MySQL's implementation of foreign keys differs from the SQL standard in the following key respects:
If there are several rows in the parent table that have the same referenced key value,
InnoDBacts in foreign key checks as if the other parent rows with the same key value do not exist. For example, if you have defined a
RESTRICTtype constraint, and there is a child row with several parent rows,
InnoDBdoes not permit the deletion of any of those parent rows.
InnoDBperforms cascading operations through a depth-first algorithm, based on records in the indexes corresponding to the foreign key constraints.
FOREIGN KEYconstraint that references a non-
UNIQUEkey is not standard SQL but rather an
ON UPDATE CASCADEor
ON UPDATE SET NULLrecurses to update the same table it has previously updated during the same cascade, it acts like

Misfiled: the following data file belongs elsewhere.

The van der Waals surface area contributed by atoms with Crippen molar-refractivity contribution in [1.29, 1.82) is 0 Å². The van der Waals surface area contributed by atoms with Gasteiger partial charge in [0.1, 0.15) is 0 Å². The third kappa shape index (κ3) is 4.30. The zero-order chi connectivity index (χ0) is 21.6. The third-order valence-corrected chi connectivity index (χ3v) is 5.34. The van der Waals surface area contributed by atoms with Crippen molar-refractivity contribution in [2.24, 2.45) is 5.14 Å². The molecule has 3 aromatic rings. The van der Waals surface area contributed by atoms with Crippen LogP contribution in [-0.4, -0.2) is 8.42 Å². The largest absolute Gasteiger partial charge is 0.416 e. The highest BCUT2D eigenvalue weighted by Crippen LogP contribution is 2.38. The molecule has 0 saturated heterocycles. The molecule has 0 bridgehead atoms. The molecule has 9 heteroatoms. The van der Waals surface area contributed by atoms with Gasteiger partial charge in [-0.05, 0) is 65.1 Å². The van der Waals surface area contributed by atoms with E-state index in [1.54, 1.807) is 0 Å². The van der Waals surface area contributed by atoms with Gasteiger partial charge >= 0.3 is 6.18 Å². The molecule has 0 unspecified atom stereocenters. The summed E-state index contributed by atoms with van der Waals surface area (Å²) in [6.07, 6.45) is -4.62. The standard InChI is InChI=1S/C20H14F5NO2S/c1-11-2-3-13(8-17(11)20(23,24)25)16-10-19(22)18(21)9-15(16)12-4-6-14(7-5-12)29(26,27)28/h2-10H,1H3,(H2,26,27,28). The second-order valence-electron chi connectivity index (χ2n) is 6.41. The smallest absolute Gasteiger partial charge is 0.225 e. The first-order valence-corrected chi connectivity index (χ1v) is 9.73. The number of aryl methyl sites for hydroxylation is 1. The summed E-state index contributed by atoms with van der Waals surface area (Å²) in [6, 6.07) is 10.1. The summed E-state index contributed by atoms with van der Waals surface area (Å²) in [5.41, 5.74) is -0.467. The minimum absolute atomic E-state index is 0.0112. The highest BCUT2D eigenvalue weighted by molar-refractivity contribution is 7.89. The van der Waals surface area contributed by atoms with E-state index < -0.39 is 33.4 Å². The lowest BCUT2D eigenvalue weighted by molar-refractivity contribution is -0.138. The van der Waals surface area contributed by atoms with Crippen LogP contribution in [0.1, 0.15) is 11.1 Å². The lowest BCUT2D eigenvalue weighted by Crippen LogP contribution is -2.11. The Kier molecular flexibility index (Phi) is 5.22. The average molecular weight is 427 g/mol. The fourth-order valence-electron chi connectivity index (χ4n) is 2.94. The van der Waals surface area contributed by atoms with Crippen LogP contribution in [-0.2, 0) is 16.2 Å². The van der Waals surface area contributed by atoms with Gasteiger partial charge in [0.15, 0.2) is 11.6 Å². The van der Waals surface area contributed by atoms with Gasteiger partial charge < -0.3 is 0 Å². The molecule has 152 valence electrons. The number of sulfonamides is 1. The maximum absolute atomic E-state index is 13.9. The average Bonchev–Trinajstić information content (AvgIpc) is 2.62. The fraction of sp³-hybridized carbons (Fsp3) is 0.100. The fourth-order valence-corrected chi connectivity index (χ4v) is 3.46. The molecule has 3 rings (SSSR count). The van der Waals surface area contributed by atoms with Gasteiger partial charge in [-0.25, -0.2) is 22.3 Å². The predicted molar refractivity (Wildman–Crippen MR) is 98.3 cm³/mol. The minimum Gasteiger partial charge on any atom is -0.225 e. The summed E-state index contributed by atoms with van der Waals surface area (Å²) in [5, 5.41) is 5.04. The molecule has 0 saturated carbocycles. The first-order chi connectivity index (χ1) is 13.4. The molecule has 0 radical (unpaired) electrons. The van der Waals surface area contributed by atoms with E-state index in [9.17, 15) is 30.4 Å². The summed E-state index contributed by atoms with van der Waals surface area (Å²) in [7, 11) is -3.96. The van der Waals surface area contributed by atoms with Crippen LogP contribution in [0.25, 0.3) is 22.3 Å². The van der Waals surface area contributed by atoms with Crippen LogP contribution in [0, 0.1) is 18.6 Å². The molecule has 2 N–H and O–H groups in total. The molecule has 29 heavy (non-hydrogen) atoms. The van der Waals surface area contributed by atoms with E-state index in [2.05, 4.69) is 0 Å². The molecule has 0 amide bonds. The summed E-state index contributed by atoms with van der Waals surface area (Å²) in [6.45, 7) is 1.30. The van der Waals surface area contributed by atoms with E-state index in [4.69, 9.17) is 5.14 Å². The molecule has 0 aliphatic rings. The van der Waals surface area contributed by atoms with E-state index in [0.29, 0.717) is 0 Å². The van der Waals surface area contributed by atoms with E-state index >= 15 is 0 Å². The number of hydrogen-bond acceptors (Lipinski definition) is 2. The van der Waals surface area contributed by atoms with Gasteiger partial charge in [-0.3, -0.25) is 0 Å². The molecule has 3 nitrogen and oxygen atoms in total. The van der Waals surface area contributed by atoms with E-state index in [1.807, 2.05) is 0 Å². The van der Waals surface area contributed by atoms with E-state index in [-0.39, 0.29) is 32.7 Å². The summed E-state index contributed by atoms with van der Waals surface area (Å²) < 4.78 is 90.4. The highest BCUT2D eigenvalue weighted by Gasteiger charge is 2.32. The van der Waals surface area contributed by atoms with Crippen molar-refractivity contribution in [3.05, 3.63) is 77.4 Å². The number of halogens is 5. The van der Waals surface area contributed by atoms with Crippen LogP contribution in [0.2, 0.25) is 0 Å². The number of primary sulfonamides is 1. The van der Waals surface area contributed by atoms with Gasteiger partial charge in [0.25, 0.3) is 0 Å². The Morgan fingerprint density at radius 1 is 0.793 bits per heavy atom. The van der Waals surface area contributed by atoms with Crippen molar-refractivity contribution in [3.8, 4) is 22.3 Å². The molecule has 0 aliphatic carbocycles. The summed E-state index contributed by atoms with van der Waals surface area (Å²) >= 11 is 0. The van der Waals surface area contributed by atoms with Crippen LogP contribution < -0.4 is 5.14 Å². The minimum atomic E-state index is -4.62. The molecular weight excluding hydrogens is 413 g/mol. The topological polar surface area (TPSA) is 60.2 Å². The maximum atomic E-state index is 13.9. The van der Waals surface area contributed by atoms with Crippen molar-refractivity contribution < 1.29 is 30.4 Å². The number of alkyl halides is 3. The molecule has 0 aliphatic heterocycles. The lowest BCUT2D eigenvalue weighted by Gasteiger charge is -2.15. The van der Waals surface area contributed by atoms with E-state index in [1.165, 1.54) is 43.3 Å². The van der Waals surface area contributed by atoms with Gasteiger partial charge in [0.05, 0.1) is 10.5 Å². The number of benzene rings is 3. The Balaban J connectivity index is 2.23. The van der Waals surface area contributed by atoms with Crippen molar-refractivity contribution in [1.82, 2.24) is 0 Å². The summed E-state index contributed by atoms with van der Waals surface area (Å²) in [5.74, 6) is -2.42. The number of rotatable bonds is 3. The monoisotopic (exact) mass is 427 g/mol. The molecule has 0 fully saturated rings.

RESTRICT. This means that you cannot use self-referential
ON UPDATE CASCADEor
ON UPDATE SET NULLoperations. This is to prevent infinite loops resulting from cascaded updates. A self-referential
ON DELETE SET NULL, on the other hand, is possible, as is a self-referential
ON DELETE CASCADE. Cascading operations may not be nested more than 15 levels deep.
In an SQL statement that inserts, deletes, or updates many rows, foreign key constraints (like unique constraints) are checked row-by-row. When performing foreign key checks,
InnoDBsets shared row-level locks on child or parent records that it must examine. MySQL checks foreign key constraints immediately; the check is not deferred to transaction commit. According to the SQL standard, the default behavior should be deferred checking. That is, constraints are only checked after the entire SQL statement has been processed. This means that it is not possible to delete a row that refers to itself using a foreign key.
For information about how the
InnoDB storage engine handles
foreign keys, see
Section 14.8.7, “InnoDB and FOREIGN KEY Constraints”.